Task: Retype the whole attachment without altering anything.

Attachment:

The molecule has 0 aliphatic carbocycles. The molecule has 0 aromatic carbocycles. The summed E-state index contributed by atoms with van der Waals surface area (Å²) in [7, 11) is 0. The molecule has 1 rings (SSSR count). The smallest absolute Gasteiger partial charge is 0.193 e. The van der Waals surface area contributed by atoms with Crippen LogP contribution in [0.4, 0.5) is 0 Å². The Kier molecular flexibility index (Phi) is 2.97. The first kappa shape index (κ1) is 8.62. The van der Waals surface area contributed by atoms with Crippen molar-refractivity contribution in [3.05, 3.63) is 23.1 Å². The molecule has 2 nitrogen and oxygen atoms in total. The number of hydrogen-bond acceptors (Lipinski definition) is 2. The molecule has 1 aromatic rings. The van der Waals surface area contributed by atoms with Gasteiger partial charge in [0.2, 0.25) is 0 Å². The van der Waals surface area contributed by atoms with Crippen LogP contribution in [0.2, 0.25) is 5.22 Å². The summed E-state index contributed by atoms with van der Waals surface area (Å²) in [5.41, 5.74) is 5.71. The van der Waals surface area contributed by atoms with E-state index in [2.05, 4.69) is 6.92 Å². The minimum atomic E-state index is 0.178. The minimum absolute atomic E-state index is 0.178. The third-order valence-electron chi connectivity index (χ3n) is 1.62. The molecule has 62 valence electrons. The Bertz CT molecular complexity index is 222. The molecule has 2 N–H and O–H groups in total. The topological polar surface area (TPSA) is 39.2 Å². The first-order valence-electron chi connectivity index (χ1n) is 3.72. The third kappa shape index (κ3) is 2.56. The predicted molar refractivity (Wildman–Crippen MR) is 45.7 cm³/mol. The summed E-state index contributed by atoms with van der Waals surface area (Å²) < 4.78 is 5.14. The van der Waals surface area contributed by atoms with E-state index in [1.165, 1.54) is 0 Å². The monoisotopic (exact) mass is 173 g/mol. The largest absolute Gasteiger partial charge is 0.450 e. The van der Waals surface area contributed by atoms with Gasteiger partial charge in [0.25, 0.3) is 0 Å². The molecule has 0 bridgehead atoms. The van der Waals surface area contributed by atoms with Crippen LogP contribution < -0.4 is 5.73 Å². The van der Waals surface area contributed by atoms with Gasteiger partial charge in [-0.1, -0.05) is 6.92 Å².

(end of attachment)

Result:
The molecule has 0 aliphatic carbocycles. The molecule has 0 aromatic carbocycles. The summed E-state index contributed by atoms with van der Waals surface area (Å²) in [7, 11) is 0. The molecule has 1 rings (SSSR count). The smallest absolute Gasteiger partial charge is 0.193 e. The van der Waals surface area contributed by atoms with Crippen LogP contribution in [0.4, 0.5) is 0 Å². The Kier molecular flexibility index (Phi) is 2.97. The first kappa shape index (κ1) is 8.62. The van der Waals surface area contributed by atoms with Crippen molar-refractivity contribution in [3.05, 3.63) is 23.1 Å². The molecule has 2 nitrogen and oxygen atoms in total. The number of hydrogen-bond acceptors (Lipinski definition) is 2. The molecule has 1 aromatic rings. The van der Waals surface area contributed by atoms with Gasteiger partial charge in [0.2, 0.25) is 0 Å². The van der Waals surface area contributed by atoms with Crippen LogP contribution in [0.2, 0.25) is 5.22 Å². The summed E-state index contributed by atoms with van der Waals surface area (Å²) in [5.41, 5.74) is 5.71. The van der Waals surface area contributed by atoms with E-state index in [2.05, 4.69) is 6.92 Å². The minimum atomic E-state index is 0.178. The minimum absolute atomic E-state index is 0.178. The third-order valence-electron chi connectivity index (χ3n) is 1.62. The molecule has 62 valence electrons. The Bertz CT molecular complexity index is 222. The molecule has 2 N–H and O–H groups in total. The topological polar surface area (TPSA) is 39.2 Å². The first-order valence-electron chi connectivity index (χ1n) is 3.72. The third kappa shape index (κ3) is 2.56. The predicted molar refractivity (Wildman–Crippen MR) is 45.7 cm³/mol. The summed E-state index contributed by atoms with van der Waals surface area (Å²) < 4.78 is 5.14. The van der Waals surface area contributed by atoms with E-state index in [1.165, 1.54) is 0 Å². The monoisotopic (exact) mass is 173 g/mol. The largest absolute Gasteiger partial charge is 0.450 e. The van der Waals surface area contributed by atoms with Gasteiger partial charge in [0.25, 0.3) is 0 Å². The molecule has 0 bridgehead atoms. The van der Waals surface area contributed by atoms with Crippen LogP contribution < -0.4 is 5.73 Å². The van der Waals surface area contributed by atoms with Gasteiger partial charge in [-0.1, -0.05) is 6.92 Å².